WASHINGTON — The United States plans to request the formation of a dispute resolution panel under the US-Mexico-Canada (USMCA) to address its complaint that Mexico’s ban on genetically modified (GM) corn violates the free-trade agreement, Bloomberg News reported, citing people familiar with the matter.

In June, the office of the US Trade Representative sought a new round of trade dispute settlement consultations with Mexico under the pact following technical discussions on the GM corn topic in the spring. Aug. 16 marked the 75-day deadline for the two sides to resolve the conflict, after which the United States can request a dispute settlement panel to decide the case.

Mexico has said it will counter US arguments, Reuters has previously reported, but it also is committed to “constructive dialogue” and believes the countries can “reach a mutually satisfactory agreement.”   

The United States has engaged Mexico in numerous discussions about its biotechnology policies, which it has said are not based on science and threaten to disrupt US exports to Mexico.

This month, the United States denied a request by Mexico to jointly conduct scientific research on the health impact of GM corn, Reuters reported, a sign the two could be inching closer to a formal trade dispute. 

On Jan. 1, 2021, a decree by Mexican President Andrés Manuel López Obrador prohibiting the use of GM corn by 2024 entered into force. A later decree published this February pulled back on that initial policy, and calls for banning GM corn for certain uses, specifically consumption by people. Certain uses would include tortillas and dough, which is mainly made from white corn.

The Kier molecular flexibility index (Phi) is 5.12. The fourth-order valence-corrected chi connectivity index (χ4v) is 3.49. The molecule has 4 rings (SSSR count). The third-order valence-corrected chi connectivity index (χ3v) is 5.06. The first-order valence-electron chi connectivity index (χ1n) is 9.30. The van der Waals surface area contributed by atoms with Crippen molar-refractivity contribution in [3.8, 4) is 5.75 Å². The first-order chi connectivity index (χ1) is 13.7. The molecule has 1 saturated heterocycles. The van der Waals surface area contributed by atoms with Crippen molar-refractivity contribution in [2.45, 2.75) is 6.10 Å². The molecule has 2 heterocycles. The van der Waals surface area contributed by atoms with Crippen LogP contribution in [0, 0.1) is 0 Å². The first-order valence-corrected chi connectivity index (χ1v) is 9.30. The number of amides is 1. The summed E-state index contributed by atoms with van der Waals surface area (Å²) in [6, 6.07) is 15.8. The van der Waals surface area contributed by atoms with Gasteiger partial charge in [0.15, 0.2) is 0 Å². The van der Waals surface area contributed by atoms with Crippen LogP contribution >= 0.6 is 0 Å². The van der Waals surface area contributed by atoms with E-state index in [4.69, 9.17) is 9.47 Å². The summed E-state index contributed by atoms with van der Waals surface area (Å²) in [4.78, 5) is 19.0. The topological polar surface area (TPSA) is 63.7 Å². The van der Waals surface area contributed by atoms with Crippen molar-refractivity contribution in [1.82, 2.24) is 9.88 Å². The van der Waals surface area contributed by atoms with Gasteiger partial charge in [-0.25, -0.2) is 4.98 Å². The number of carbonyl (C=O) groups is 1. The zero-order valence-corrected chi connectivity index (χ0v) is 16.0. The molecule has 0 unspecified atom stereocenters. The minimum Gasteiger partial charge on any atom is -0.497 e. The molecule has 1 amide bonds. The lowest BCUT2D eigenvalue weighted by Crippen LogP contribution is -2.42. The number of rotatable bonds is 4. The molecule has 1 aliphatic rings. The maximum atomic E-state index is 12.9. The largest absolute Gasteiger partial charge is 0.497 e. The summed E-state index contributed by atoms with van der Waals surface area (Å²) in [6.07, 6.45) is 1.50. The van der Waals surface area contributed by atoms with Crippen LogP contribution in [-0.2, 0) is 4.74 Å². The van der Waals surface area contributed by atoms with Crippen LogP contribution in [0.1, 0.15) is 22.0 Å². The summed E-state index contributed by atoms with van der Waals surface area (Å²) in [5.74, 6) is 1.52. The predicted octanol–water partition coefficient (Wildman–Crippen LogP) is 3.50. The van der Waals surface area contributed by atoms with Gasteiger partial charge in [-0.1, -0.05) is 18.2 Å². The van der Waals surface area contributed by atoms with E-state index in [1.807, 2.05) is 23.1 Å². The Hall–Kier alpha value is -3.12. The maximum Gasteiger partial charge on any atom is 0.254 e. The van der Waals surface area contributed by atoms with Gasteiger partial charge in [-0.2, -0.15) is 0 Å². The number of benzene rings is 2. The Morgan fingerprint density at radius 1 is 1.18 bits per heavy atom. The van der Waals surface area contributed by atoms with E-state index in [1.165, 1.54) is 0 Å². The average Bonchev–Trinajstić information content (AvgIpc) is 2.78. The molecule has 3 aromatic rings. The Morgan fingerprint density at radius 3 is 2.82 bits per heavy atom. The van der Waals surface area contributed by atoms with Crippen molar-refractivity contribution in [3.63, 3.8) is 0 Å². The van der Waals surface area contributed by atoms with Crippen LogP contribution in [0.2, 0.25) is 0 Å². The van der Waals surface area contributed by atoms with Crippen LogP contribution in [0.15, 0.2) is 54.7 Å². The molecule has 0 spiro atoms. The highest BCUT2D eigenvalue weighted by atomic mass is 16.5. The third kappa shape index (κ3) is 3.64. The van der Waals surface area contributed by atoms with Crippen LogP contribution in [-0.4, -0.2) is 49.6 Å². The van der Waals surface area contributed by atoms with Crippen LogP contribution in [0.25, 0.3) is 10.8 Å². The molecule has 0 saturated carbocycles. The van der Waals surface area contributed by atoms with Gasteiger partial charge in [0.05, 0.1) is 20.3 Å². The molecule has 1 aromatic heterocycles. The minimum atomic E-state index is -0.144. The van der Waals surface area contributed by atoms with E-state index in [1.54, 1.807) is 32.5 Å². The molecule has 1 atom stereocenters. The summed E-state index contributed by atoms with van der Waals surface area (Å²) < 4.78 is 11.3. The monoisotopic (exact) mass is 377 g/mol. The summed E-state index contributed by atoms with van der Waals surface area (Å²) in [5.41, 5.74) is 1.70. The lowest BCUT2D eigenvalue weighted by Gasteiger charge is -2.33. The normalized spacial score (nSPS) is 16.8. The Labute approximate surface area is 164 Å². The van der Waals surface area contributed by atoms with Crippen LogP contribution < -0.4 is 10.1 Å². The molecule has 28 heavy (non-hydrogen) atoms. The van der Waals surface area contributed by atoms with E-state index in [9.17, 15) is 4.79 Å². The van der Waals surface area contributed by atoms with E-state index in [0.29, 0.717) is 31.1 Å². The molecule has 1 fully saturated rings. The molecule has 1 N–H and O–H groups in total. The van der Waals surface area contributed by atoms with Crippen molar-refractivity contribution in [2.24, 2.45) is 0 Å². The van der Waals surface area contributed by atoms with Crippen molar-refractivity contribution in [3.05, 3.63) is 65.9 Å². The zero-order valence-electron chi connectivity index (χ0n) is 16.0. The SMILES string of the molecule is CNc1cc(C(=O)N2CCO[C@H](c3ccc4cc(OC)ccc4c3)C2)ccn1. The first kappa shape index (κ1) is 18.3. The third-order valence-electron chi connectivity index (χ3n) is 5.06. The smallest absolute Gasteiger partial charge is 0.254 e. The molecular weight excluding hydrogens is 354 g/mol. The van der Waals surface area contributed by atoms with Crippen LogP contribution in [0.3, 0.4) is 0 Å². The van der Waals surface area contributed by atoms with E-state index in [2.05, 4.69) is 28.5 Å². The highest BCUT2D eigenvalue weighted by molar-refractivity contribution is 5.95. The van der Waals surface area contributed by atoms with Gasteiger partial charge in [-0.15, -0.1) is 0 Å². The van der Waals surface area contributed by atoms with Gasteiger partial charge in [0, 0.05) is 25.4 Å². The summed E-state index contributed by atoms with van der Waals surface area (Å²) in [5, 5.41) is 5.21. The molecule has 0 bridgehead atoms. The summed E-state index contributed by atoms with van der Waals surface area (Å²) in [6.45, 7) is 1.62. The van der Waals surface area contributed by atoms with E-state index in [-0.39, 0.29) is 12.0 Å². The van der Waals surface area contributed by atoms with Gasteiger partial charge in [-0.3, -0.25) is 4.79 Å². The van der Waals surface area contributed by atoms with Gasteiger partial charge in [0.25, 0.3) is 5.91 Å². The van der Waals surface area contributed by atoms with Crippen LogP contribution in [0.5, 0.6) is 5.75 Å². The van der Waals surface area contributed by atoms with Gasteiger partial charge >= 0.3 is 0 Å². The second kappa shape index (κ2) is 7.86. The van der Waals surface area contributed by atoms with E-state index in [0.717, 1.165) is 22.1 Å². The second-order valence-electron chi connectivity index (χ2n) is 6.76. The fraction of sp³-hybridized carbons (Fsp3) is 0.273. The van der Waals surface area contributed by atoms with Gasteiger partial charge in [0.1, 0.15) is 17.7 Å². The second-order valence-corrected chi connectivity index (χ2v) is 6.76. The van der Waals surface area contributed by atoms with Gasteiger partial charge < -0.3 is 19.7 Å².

Mexico has said the ban was proposed because GM corn may have adverse health effects, even when used as fodder.

Mexico imports about 17 million tonnes of corn from the United States, most of which is yellow corn that primarily is used in feed production. About 5% of that total from the United States is white corn.

Mexico’s overall corn imports in 2022-23 dropped 3.8% year-over-year to 17.4 million tonnes due to export tariffs on white corn and the GM decree, according to a US Department of Agriculture report.

There’s also concern that if the decree on white corn stands, yellow corn could be next. 

Mexico produced 40 million tonnes of feed in 2022, according to the USDA. It will need an estimated 27.2 million tonnes of corn for feed production in 2023-24.